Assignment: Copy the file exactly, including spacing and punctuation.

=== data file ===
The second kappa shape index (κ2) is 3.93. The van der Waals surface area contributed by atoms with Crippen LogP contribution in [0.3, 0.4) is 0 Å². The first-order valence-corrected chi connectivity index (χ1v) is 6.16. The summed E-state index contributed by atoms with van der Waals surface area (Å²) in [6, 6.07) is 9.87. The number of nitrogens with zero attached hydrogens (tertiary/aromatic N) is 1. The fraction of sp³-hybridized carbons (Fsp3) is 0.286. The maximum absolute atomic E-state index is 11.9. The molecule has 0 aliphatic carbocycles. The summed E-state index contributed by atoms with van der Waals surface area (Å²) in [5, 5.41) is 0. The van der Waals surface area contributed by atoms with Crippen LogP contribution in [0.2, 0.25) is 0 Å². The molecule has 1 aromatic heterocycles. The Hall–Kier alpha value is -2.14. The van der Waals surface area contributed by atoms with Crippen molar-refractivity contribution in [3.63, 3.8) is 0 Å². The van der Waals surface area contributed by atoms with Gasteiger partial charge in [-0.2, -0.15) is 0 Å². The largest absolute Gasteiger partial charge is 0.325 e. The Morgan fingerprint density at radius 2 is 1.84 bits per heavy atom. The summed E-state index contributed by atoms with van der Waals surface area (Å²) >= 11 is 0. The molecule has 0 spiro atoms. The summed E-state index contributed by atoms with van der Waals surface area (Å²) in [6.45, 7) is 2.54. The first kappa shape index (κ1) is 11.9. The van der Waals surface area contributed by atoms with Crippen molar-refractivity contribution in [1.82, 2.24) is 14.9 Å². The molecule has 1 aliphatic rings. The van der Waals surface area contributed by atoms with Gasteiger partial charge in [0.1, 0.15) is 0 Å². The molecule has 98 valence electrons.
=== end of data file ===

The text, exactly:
The second kappa shape index (κ2) is 3.93. The van der Waals surface area contributed by atoms with Crippen LogP contribution in [0.3, 0.4) is 0 Å². The first-order valence-corrected chi connectivity index (χ1v) is 6.16. The summed E-state index contributed by atoms with van der Waals surface area (Å²) in [6, 6.07) is 9.87. The number of nitrogens with zero attached hydrogens (tertiary/aromatic N) is 1. The fraction of sp³-hybridized carbons (Fsp3) is 0.286. The maximum absolute atomic E-state index is 11.9. The molecule has 0 aliphatic carbocycles. The summed E-state index contributed by atoms with van der Waals surface area (Å²) in [5, 5.41) is 0. The van der Waals surface area contributed by atoms with Crippen LogP contribution in [0.2, 0.25) is 0 Å². The molecule has 1 aromatic heterocycles. The Hall–Kier alpha value is -2.14. The van der Waals surface area contributed by atoms with Crippen molar-refractivity contribution in [3.63, 3.8) is 0 Å². The van der Waals surface area contributed by atoms with Gasteiger partial charge in [-0.2, -0.15) is 0 Å². The largest absolute Gasteiger partial charge is 0.325 e. The Morgan fingerprint density at radius 2 is 1.84 bits per heavy atom. The summed E-state index contributed by atoms with van der Waals surface area (Å²) >= 11 is 0. The molecule has 0 spiro atoms. The summed E-state index contributed by atoms with van der Waals surface area (Å²) in [6.45, 7) is 2.54. The first kappa shape index (κ1) is 11.9. The van der Waals surface area contributed by atoms with Crippen molar-refractivity contribution in [1.82, 2.24) is 14.9 Å². The molecule has 1 aliphatic rings. The van der Waals surface area contributed by atoms with Gasteiger partial charge in [0.1, 0.15) is 0 Å². The molecule has 98 valence electrons.